You don’t have to put yourself in debt to build good credit. But you do need to have some skin in the game.“The simple truth is that consumers should look to establish multiple lines of credit and make payments consistently to build up their credit scores,” said Taylor.

Myth 2: Closing credit cards will raise your credit score.

Truth: If you paid off a credit card and don’t plan on using it again, closing the account can feel like the responsible thing to do. Unfortunately, by closing it, you can inadvertently harm your credit score.

According to Roslyn Lash, a financial counselor and the author of The 7 Fruits of Budgeting, this has to do with your credit utilization ratio. This ratio represents how much of your total available credit you’re actually using ― the lower your utilization, the better your score.

If you close a credit card, your available credit immediately drops.“If you have less credit but the same amount of debt, it could actually hurt your score,” Lash explained. In most cases, it’s better to cut up the card but keep the account open. Setting up account alerts can help you keep tabs on any activity or fraudulent charges.

Myth 3: Checking your own credit hurts your score.

Truth: Certain types of credit checks can have a temporary negative effect on your credit score ― but checking your own credit is not one of them.

Checking your own credit results in a “soft” inquiry, which doesn’t affect your score, according to Adrian Nazari, CEO and founder of free credit score site Credit Sesame. Other types of soft inquiries include when you’re pre-approved for a credit card in the mail or a prospective employer runs a credit check as part of the hiring process.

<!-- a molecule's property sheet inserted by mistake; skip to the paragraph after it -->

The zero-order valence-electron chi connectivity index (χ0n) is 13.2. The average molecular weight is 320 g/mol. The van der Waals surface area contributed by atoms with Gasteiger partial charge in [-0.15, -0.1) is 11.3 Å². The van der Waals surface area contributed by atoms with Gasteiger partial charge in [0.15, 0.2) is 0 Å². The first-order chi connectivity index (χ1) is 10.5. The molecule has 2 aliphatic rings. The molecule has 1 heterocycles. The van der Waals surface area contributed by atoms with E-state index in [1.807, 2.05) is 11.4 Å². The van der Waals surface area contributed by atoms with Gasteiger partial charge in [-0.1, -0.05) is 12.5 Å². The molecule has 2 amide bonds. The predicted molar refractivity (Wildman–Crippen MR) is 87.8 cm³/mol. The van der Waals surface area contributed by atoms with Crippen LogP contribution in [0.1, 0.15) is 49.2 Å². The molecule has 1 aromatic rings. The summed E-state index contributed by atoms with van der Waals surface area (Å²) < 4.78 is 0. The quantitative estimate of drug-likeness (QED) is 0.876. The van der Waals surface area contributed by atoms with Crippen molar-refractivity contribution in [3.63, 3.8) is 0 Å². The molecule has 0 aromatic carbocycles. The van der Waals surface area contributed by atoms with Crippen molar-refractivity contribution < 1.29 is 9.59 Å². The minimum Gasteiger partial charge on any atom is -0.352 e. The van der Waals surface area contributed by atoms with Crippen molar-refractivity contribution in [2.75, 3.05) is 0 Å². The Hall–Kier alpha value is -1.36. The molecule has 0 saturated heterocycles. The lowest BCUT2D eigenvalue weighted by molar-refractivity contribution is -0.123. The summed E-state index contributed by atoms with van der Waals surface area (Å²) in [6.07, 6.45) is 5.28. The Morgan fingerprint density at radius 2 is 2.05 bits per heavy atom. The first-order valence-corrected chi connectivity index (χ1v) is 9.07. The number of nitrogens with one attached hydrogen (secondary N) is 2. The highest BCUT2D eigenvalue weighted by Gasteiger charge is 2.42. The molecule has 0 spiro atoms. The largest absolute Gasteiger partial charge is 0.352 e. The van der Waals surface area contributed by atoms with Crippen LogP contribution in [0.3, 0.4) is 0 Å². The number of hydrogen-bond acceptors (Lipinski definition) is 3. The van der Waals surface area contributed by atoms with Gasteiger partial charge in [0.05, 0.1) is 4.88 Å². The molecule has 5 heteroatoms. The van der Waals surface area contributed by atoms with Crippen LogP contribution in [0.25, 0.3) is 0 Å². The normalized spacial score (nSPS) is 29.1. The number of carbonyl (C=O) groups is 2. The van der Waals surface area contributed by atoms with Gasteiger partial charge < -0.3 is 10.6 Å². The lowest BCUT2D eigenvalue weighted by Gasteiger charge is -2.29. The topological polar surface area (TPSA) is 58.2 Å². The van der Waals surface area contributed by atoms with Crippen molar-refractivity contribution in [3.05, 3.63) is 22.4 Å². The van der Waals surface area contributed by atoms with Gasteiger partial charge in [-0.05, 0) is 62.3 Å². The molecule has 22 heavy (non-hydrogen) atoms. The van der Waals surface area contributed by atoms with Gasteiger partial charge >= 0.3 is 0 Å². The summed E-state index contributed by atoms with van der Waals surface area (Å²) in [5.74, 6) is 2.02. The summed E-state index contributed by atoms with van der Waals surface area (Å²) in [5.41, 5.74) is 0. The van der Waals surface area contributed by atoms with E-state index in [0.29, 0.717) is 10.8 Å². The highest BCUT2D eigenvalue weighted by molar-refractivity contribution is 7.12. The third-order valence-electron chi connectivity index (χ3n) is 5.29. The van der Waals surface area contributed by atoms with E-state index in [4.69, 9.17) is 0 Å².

You can check your credit score as often as you want with no consequence. In fact, you should check it regularly; a sudden dip could indicate a problem or possible fraud.

Sites such as Credit Sesame and Credit Karma allow you to see your VantageScore 3.0 for free, though you should know this is usually not the score that lenders review. The most widely used score is your FICO score. And though there are services that charge a monthly fee to gain access to your FICO, you can often see it for free if you have a credit card with a major issuer such as Chase.

Myth 4: Making more money will increase your score.

Truth: When you apply for a credit card or loan, the lender will often consider your income when deciding whether or not you’re approved. But that factor is independent of your credit score, which they’ll also consider.

It seems to make sense that the more you earn, the easier it should be for you to pay your debts, but “your income has nothing to do with your score,” Lash said. So feel free to celebrate that next raise, but know that your credit score will remain the same.

Myth 5: Credit reports and scores are the same things.

Truth: Though it represents the same types of information, your credit report is not the same as your credit score.Think of a credit report as your financial report card and your credit score as the overall grade.